- Digital files from radiographic imaging, such as chest x-ray studies or CT scans;
- Flow sheet documenting the treatment regimen and doses of directly observed therapy;
- A medical summary on letterhead, including the treatment plan; and
- Points of contact and contact information (e.g., phone numbers and e-mail addresses for clinicians in the United States) for more information.
- Prescribe or dispense enough anti-TB drugs to last until the supply can be replenished to avoid a gap in treatment. The patient might need to carry 2–4 weeks’ worth of medicine, depending on availability of anti-TB drugs at the destination. Advise the patient that customs officials at an overseas point of entry might ask for medical documentation before allowing the entry of medications.
Two nationwide programs may be of assistance in coordinating care between the United States and destination countries: CureTB and Health Network. Health Network is a private entity that requires the patient’s informed signed consent; CureTB does not require signed consent because CureTB services are covered under federal public health authority.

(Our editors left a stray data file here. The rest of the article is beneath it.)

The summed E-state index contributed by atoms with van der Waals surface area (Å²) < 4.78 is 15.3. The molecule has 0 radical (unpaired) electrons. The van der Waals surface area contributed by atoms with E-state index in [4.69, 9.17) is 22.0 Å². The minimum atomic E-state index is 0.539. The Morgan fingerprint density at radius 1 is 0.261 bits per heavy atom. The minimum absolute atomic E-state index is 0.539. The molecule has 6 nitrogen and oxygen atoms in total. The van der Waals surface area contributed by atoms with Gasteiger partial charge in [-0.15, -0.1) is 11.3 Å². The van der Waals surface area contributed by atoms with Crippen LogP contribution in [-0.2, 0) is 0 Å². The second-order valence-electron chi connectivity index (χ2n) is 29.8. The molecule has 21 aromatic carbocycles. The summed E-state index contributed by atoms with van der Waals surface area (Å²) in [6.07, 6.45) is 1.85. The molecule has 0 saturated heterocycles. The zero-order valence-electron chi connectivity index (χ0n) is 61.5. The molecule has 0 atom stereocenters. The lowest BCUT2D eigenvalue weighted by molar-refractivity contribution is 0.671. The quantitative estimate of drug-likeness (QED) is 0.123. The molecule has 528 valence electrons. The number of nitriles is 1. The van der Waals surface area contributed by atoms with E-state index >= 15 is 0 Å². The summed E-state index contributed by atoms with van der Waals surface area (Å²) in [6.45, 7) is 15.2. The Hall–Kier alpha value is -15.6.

- CureTB is part of the CDC’s Division of Global Migration Health (DGMH) and assists with coordination of integrated care for TB patients traveling to countries worldwide. Besides working with state and local health departments throughout the United States, CureTB routinely arranges for continuity of care for patients in U.S. federal custody who are being repatriated. CureTB relays follow-up reports to the original referring entity and corresponding U.S. health department, and it also extends continuity of care services to TB patients’ coexisting health problems.